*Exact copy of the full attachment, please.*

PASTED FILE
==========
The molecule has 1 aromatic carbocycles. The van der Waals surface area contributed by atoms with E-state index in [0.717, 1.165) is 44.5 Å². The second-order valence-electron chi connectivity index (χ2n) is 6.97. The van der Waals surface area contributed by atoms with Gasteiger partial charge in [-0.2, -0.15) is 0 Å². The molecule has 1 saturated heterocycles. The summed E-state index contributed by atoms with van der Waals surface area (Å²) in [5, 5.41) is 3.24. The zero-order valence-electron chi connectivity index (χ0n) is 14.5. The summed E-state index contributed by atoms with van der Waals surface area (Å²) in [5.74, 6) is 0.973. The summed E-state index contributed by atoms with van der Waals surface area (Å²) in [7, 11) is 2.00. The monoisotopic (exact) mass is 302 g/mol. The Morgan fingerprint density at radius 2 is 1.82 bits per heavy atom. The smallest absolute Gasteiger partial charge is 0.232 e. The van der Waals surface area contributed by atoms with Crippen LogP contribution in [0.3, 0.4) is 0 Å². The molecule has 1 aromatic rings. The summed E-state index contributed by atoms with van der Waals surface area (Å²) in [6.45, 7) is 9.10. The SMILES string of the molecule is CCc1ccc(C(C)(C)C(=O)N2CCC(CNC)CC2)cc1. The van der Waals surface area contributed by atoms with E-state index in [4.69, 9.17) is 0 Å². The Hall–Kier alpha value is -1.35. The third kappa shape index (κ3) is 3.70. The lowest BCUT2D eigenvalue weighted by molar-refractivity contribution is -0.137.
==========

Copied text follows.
The molecule has 1 aromatic carbocycles. The van der Waals surface area contributed by atoms with E-state index in [0.717, 1.165) is 44.5 Å². The second-order valence-electron chi connectivity index (χ2n) is 6.97. The van der Waals surface area contributed by atoms with Gasteiger partial charge in [-0.2, -0.15) is 0 Å². The molecule has 1 saturated heterocycles. The summed E-state index contributed by atoms with van der Waals surface area (Å²) in [5, 5.41) is 3.24. The zero-order valence-electron chi connectivity index (χ0n) is 14.5. The summed E-state index contributed by atoms with van der Waals surface area (Å²) in [5.74, 6) is 0.973. The summed E-state index contributed by atoms with van der Waals surface area (Å²) in [7, 11) is 2.00. The monoisotopic (exact) mass is 302 g/mol. The Morgan fingerprint density at radius 2 is 1.82 bits per heavy atom. The smallest absolute Gasteiger partial charge is 0.232 e. The van der Waals surface area contributed by atoms with Crippen LogP contribution in [0.3, 0.4) is 0 Å². The molecule has 1 aromatic rings. The summed E-state index contributed by atoms with van der Waals surface area (Å²) in [6.45, 7) is 9.10. The SMILES string of the molecule is CCc1ccc(C(C)(C)C(=O)N2CCC(CNC)CC2)cc1. The van der Waals surface area contributed by atoms with E-state index in [4.69, 9.17) is 0 Å². The Hall–Kier alpha value is -1.35. The third kappa shape index (κ3) is 3.70. The lowest BCUT2D eigenvalue weighted by molar-refractivity contribution is -0.137.